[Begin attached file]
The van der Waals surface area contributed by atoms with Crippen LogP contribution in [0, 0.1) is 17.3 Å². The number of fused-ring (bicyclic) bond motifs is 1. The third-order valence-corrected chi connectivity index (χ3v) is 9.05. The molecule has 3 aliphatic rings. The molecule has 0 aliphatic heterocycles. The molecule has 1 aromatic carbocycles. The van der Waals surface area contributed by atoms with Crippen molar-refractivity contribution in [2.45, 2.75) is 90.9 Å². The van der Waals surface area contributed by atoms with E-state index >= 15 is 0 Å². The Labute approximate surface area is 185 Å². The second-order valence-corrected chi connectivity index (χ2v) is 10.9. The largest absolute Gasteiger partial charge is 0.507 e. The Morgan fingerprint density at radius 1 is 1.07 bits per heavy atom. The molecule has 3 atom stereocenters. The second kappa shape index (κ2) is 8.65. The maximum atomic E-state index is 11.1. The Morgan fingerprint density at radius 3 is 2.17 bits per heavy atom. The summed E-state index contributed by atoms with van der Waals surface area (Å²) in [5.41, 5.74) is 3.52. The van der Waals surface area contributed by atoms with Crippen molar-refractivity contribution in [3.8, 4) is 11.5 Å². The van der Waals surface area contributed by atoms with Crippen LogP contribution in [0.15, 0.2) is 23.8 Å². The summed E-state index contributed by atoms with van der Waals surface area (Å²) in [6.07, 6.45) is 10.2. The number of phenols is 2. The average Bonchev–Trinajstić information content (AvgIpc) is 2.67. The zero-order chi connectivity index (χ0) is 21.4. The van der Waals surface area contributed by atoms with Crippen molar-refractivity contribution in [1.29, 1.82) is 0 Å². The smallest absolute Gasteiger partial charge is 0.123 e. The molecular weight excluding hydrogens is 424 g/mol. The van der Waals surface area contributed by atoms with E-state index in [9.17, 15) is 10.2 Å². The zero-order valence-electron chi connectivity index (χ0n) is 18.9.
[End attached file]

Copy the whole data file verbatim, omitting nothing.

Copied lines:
The van der Waals surface area contributed by atoms with Crippen LogP contribution in [0, 0.1) is 17.3 Å². The number of fused-ring (bicyclic) bond motifs is 1. The third-order valence-corrected chi connectivity index (χ3v) is 9.05. The molecule has 3 aliphatic rings. The molecule has 0 aliphatic heterocycles. The molecule has 1 aromatic carbocycles. The van der Waals surface area contributed by atoms with Crippen molar-refractivity contribution in [2.45, 2.75) is 90.9 Å². The van der Waals surface area contributed by atoms with E-state index >= 15 is 0 Å². The Labute approximate surface area is 185 Å². The second-order valence-corrected chi connectivity index (χ2v) is 10.9. The largest absolute Gasteiger partial charge is 0.507 e. The Morgan fingerprint density at radius 1 is 1.07 bits per heavy atom. The molecule has 3 atom stereocenters. The second kappa shape index (κ2) is 8.65. The maximum atomic E-state index is 11.1. The Morgan fingerprint density at radius 3 is 2.17 bits per heavy atom. The summed E-state index contributed by atoms with van der Waals surface area (Å²) in [5.41, 5.74) is 3.52. The van der Waals surface area contributed by atoms with Crippen molar-refractivity contribution in [3.8, 4) is 11.5 Å². The van der Waals surface area contributed by atoms with Crippen LogP contribution in [0.15, 0.2) is 23.8 Å². The summed E-state index contributed by atoms with van der Waals surface area (Å²) in [6.07, 6.45) is 10.2. The number of phenols is 2. The average Bonchev–Trinajstić information content (AvgIpc) is 2.67. The zero-order chi connectivity index (χ0) is 21.4. The van der Waals surface area contributed by atoms with Crippen molar-refractivity contribution in [1.29, 1.82) is 0 Å². The smallest absolute Gasteiger partial charge is 0.123 e. The molecular weight excluding hydrogens is 424 g/mol. The van der Waals surface area contributed by atoms with E-state index in [9.17, 15) is 10.2 Å². The zero-order valence-electron chi connectivity index (χ0n) is 18.9.